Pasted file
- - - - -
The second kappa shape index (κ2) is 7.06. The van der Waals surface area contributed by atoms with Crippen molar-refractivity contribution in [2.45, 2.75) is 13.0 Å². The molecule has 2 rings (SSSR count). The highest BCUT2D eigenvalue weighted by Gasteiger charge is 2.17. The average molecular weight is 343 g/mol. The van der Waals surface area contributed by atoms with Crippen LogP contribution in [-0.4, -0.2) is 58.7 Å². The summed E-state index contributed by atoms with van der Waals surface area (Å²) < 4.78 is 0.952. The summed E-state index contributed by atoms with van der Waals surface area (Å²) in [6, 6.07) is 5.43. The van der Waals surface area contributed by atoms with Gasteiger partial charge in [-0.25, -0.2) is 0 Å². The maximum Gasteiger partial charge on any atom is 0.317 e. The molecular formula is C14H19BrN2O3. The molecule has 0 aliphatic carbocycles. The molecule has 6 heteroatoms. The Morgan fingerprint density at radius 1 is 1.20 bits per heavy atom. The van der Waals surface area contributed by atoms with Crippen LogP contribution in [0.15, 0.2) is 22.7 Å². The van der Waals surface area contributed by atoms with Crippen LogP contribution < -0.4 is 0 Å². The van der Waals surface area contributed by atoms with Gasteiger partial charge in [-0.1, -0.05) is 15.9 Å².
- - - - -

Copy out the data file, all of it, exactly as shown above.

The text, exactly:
The second kappa shape index (κ2) is 7.06. The van der Waals surface area contributed by atoms with Crippen molar-refractivity contribution in [2.45, 2.75) is 13.0 Å². The molecule has 2 rings (SSSR count). The highest BCUT2D eigenvalue weighted by Gasteiger charge is 2.17. The average molecular weight is 343 g/mol. The van der Waals surface area contributed by atoms with Crippen LogP contribution in [-0.4, -0.2) is 58.7 Å². The summed E-state index contributed by atoms with van der Waals surface area (Å²) < 4.78 is 0.952. The summed E-state index contributed by atoms with van der Waals surface area (Å²) in [6, 6.07) is 5.43. The van der Waals surface area contributed by atoms with Gasteiger partial charge in [-0.25, -0.2) is 0 Å². The maximum Gasteiger partial charge on any atom is 0.317 e. The molecular formula is C14H19BrN2O3. The molecule has 0 aliphatic carbocycles. The molecule has 6 heteroatoms. The Morgan fingerprint density at radius 1 is 1.20 bits per heavy atom. The van der Waals surface area contributed by atoms with Crippen LogP contribution in [0.15, 0.2) is 22.7 Å². The van der Waals surface area contributed by atoms with Crippen LogP contribution < -0.4 is 0 Å². The van der Waals surface area contributed by atoms with Gasteiger partial charge in [-0.1, -0.05) is 15.9 Å².